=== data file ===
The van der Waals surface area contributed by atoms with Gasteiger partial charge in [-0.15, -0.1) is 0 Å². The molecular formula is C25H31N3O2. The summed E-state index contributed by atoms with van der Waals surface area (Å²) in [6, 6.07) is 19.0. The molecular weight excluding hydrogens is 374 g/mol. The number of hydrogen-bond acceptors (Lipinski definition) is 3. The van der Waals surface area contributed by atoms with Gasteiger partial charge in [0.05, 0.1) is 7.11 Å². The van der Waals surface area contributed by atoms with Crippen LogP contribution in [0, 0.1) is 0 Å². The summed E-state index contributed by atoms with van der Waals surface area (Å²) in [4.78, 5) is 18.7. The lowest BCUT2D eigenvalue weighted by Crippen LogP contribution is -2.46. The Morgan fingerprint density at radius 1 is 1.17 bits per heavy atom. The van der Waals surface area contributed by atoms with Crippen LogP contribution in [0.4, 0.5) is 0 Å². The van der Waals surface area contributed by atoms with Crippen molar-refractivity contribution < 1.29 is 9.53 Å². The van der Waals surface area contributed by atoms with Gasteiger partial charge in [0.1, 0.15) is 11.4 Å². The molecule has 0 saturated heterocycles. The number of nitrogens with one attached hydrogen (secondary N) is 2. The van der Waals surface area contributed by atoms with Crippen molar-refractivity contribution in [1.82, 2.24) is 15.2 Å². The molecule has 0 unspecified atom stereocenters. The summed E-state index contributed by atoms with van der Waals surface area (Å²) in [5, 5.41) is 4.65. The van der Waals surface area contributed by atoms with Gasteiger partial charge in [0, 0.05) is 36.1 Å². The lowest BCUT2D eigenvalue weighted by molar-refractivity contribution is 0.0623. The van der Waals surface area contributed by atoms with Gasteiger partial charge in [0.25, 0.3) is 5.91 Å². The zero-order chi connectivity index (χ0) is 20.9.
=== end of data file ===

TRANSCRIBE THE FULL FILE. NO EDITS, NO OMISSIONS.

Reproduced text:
The van der Waals surface area contributed by atoms with Gasteiger partial charge in [-0.15, -0.1) is 0 Å². The molecular formula is C25H31N3O2. The summed E-state index contributed by atoms with van der Waals surface area (Å²) in [6, 6.07) is 19.0. The molecular weight excluding hydrogens is 374 g/mol. The number of hydrogen-bond acceptors (Lipinski definition) is 3. The van der Waals surface area contributed by atoms with Gasteiger partial charge in [0.05, 0.1) is 7.11 Å². The van der Waals surface area contributed by atoms with Crippen LogP contribution in [0, 0.1) is 0 Å². The summed E-state index contributed by atoms with van der Waals surface area (Å²) in [4.78, 5) is 18.7. The lowest BCUT2D eigenvalue weighted by Crippen LogP contribution is -2.46. The Morgan fingerprint density at radius 1 is 1.17 bits per heavy atom. The van der Waals surface area contributed by atoms with Crippen LogP contribution in [0.4, 0.5) is 0 Å². The van der Waals surface area contributed by atoms with Crippen molar-refractivity contribution < 1.29 is 9.53 Å². The van der Waals surface area contributed by atoms with Gasteiger partial charge in [0.1, 0.15) is 11.4 Å². The molecule has 0 saturated heterocycles. The number of nitrogens with one attached hydrogen (secondary N) is 2. The van der Waals surface area contributed by atoms with Crippen molar-refractivity contribution in [1.82, 2.24) is 15.2 Å². The molecule has 0 unspecified atom stereocenters. The summed E-state index contributed by atoms with van der Waals surface area (Å²) in [5, 5.41) is 4.65. The van der Waals surface area contributed by atoms with Gasteiger partial charge in [0, 0.05) is 36.1 Å². The lowest BCUT2D eigenvalue weighted by molar-refractivity contribution is 0.0623. The van der Waals surface area contributed by atoms with Gasteiger partial charge in [0.25, 0.3) is 5.91 Å². The zero-order chi connectivity index (χ0) is 20.9.